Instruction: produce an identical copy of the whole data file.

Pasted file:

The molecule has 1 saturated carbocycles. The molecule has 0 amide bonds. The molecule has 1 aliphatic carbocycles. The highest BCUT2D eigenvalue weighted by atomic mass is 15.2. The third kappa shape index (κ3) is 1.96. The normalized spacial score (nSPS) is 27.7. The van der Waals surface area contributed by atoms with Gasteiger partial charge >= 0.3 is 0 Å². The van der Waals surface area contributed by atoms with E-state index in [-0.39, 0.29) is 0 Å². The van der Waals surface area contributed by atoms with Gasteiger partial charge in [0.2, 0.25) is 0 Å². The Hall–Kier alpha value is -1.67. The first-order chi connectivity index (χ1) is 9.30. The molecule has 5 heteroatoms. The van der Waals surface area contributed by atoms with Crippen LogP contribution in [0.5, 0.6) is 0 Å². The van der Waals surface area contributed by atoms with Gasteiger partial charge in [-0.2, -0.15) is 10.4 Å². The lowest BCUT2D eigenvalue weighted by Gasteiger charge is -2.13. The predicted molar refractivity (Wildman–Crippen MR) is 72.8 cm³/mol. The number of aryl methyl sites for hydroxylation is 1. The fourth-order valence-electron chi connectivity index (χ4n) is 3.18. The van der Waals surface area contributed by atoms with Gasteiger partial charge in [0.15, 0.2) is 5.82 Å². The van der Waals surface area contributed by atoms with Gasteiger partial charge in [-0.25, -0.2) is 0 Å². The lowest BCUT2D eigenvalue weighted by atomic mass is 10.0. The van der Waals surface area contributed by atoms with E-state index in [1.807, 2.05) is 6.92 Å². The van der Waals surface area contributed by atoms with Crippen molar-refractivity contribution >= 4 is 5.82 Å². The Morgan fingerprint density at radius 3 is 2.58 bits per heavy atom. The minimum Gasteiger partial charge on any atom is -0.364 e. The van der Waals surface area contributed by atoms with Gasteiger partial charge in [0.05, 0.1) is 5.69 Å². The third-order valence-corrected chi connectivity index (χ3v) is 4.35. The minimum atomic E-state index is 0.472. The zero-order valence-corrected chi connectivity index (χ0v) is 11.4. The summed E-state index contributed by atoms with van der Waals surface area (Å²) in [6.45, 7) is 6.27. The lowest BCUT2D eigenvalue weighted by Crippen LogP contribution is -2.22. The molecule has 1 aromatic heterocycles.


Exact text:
The molecule has 1 saturated carbocycles. The molecule has 0 amide bonds. The molecule has 1 aliphatic carbocycles. The highest BCUT2D eigenvalue weighted by atomic mass is 15.2. The third kappa shape index (κ3) is 1.96. The normalized spacial score (nSPS) is 27.7. The van der Waals surface area contributed by atoms with Gasteiger partial charge >= 0.3 is 0 Å². The van der Waals surface area contributed by atoms with E-state index in [-0.39, 0.29) is 0 Å². The van der Waals surface area contributed by atoms with Gasteiger partial charge in [0.2, 0.25) is 0 Å². The Hall–Kier alpha value is -1.67. The first-order chi connectivity index (χ1) is 9.30. The molecule has 5 heteroatoms. The van der Waals surface area contributed by atoms with Crippen LogP contribution in [0.5, 0.6) is 0 Å². The van der Waals surface area contributed by atoms with Gasteiger partial charge in [-0.2, -0.15) is 10.4 Å². The lowest BCUT2D eigenvalue weighted by Gasteiger charge is -2.13. The predicted molar refractivity (Wildman–Crippen MR) is 72.8 cm³/mol. The number of aryl methyl sites for hydroxylation is 1. The fourth-order valence-electron chi connectivity index (χ4n) is 3.18. The van der Waals surface area contributed by atoms with Gasteiger partial charge in [0.15, 0.2) is 5.82 Å². The van der Waals surface area contributed by atoms with Gasteiger partial charge in [-0.25, -0.2) is 0 Å². The lowest BCUT2D eigenvalue weighted by atomic mass is 10.0. The van der Waals surface area contributed by atoms with E-state index in [1.807, 2.05) is 6.92 Å². The van der Waals surface area contributed by atoms with Crippen molar-refractivity contribution >= 4 is 5.82 Å². The Morgan fingerprint density at radius 3 is 2.58 bits per heavy atom. The minimum Gasteiger partial charge on any atom is -0.364 e. The van der Waals surface area contributed by atoms with Gasteiger partial charge in [0.05, 0.1) is 5.69 Å². The third-order valence-corrected chi connectivity index (χ3v) is 4.35. The minimum atomic E-state index is 0.472. The zero-order valence-corrected chi connectivity index (χ0v) is 11.4. The summed E-state index contributed by atoms with van der Waals surface area (Å²) in [6.45, 7) is 6.27. The lowest BCUT2D eigenvalue weighted by Crippen LogP contribution is -2.22. The molecule has 1 aromatic heterocycles.